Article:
Even today it remains a more than competent action game, but there are other reasons that Republic Commando feels like it has what approaches the soul of a true LucasArts game, when so many others from the prequel period do not. It primarily comes from your squad, whether through the remarkable variations in animated bug/droid/lizard takedowns on show or simply in banter that, as mentioned before, rivals the best Left 4 Dead has to offer. Some of the lines are just priceless: "A well-built sniper rifle is a beautiful thing. Ours has two zoom modes, 'Up close and personal' and 'Hello, you're dead.'", "Are you trying to baffle the enemy into submission, sir?", "I think we may have to blast our way through that... And I'm not just saying that because I love to blow stuff up." Any game, any game at all, in which squad members chastise you for being a sadist when revoking an order to charge up on health has got to be a winner.
Whereas other recent Star Wars action games have little other than surface gloss, Republic Commando somehow goes deeper. Where a less confident game like Force Unleashed has to open with a big sell, like you playing as Vader, Republic Commando simply contents itself with a long build-up to a final cameo from Yoda saying a 'jolly well done' in his mangled sentence structure. Because of this it feels like a separate and tighter package from the same canon, not necessarily part of the established prequel money machine. What other part of the nu-Star Wars splurge went as far as making jokes about its own limitations? One priceless moment in the final third of the game has a squad member complain, just when you're getting a little tired of going through the motions in facsimile environs, "What? Another hangar?" and another cattily reply, "Well, I guess the Wookiees just like Hangars..." They sure do.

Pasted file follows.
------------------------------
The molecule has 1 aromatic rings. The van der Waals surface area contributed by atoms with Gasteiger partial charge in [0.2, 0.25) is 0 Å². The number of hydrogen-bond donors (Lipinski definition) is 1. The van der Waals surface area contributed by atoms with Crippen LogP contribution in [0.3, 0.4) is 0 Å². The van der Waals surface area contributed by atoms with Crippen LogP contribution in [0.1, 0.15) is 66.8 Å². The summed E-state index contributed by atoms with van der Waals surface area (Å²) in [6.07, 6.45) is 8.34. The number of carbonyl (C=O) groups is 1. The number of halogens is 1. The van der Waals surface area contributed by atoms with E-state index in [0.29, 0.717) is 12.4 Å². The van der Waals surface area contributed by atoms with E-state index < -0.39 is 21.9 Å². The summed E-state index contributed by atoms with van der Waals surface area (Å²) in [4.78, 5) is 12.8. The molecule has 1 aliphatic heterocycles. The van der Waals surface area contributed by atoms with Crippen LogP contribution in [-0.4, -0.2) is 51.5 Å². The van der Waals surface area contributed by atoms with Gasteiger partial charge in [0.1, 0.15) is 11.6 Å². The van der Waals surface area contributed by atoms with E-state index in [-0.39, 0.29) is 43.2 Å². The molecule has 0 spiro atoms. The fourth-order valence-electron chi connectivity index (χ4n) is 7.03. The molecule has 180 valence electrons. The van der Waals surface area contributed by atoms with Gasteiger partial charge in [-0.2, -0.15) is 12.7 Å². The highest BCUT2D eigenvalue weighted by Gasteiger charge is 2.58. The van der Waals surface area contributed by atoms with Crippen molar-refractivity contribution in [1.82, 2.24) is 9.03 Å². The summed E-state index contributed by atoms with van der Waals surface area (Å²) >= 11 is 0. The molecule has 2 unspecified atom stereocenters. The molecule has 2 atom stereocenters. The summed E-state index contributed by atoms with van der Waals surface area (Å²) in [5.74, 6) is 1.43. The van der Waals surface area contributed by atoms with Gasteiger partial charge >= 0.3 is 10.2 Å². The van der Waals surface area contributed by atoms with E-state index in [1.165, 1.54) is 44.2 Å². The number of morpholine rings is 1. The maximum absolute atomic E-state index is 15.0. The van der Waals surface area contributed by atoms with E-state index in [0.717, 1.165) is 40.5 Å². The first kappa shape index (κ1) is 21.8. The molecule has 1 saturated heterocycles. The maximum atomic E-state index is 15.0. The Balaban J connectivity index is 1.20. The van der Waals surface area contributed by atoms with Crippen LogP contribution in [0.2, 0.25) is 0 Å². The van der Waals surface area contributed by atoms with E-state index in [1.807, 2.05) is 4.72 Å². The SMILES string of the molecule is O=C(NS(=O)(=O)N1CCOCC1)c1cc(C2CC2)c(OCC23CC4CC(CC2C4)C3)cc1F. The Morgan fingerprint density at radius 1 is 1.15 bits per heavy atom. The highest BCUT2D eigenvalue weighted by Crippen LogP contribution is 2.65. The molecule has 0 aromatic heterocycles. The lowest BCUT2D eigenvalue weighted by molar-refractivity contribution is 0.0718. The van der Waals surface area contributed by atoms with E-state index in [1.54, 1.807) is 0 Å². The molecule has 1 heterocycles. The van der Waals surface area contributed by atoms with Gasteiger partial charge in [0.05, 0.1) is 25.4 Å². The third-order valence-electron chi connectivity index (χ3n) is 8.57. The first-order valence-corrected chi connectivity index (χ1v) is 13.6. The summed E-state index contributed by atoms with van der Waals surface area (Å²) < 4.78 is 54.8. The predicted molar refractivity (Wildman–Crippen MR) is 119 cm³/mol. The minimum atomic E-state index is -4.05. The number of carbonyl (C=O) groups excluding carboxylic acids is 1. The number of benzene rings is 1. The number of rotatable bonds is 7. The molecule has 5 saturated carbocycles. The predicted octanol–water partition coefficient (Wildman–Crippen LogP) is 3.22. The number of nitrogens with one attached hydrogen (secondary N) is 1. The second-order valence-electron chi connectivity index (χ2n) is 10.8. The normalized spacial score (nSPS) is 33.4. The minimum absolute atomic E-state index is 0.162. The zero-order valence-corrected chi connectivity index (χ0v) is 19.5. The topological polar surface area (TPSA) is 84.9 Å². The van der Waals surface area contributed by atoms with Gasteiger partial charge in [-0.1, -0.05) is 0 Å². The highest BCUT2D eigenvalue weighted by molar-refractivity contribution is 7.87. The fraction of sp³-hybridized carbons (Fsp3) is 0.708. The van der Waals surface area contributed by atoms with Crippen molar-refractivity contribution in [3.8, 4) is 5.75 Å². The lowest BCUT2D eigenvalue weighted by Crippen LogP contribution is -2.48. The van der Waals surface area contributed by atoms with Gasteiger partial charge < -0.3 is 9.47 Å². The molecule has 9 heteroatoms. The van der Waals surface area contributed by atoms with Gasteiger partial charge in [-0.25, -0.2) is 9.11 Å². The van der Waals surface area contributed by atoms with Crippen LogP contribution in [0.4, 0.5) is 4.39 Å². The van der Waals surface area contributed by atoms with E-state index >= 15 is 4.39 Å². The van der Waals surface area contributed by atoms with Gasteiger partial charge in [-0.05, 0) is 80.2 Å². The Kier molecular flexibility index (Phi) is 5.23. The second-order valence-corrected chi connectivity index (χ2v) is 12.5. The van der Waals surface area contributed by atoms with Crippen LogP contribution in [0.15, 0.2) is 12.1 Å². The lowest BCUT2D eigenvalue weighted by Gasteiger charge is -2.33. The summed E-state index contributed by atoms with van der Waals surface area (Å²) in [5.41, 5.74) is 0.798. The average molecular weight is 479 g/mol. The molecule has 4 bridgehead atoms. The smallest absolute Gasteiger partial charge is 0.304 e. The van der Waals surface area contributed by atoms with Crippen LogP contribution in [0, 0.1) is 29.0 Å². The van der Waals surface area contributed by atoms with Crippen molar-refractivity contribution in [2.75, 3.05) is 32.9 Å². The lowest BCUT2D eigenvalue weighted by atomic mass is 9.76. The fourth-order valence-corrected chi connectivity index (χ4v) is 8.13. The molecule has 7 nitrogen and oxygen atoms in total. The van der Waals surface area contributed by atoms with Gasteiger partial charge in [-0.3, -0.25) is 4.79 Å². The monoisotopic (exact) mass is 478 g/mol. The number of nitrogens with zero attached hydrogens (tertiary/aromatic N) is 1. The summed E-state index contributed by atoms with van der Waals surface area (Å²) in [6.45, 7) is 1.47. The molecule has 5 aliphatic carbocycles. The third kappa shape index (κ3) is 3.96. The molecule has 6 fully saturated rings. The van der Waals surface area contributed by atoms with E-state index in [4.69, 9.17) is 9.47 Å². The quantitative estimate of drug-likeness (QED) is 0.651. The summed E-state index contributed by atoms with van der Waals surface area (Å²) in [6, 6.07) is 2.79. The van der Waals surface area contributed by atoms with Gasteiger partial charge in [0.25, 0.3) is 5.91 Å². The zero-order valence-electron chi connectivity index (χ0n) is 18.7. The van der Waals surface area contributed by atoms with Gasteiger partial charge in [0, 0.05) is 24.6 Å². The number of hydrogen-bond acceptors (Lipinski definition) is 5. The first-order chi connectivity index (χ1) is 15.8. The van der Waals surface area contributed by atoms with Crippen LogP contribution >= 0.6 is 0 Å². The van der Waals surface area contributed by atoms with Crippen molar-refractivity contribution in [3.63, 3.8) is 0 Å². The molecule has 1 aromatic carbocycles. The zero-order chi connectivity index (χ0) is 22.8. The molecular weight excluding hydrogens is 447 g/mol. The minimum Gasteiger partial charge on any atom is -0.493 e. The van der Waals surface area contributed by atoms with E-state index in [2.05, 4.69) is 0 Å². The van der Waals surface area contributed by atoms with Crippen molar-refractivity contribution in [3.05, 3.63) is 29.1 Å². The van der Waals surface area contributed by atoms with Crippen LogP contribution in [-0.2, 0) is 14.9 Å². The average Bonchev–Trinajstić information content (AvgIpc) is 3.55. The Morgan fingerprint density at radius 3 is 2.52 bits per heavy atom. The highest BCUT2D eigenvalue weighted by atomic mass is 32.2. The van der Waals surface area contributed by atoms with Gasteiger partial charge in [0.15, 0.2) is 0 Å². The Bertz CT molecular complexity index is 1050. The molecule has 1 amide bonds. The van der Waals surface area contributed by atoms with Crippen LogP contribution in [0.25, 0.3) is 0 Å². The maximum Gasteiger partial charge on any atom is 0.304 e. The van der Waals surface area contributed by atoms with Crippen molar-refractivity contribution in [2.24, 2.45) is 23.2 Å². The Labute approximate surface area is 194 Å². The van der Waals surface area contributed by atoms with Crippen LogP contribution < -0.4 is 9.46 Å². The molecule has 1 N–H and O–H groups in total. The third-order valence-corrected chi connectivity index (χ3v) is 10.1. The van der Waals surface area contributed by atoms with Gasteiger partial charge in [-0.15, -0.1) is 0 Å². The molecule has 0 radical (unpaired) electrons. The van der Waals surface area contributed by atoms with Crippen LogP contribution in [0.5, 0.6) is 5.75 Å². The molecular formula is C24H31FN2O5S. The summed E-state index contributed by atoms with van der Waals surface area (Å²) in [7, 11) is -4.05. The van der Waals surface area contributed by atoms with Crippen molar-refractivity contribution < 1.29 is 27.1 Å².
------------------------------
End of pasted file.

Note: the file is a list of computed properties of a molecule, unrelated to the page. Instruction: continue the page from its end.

For LucasArts itself Republic Commando came at a difficult time. It was known during its development that two thirds of its developers would be laid off after it wrapped, and it's hardly surprising that after its less-than-stellar sales the mooted sequel Imperial Commando would never see the light of day. Yet even with this in mind, in what were really rather desperate times for the folk in the Lucas games division, a game with real heart and soul was produced. It gave me hope that one day being a LucasArts fanboy would mean something again.
Are we teetering on the edge of something truly meaningful? I can't say. I'm damaged goods, with some stratospheric trust issues. But it feels right. I'm glad I didn't burn all her clothes after all, or stab her eyes out of all the photos that showed us together in happier times. Not out of all of them at least. Welcome back LucasArts. All is forgiven.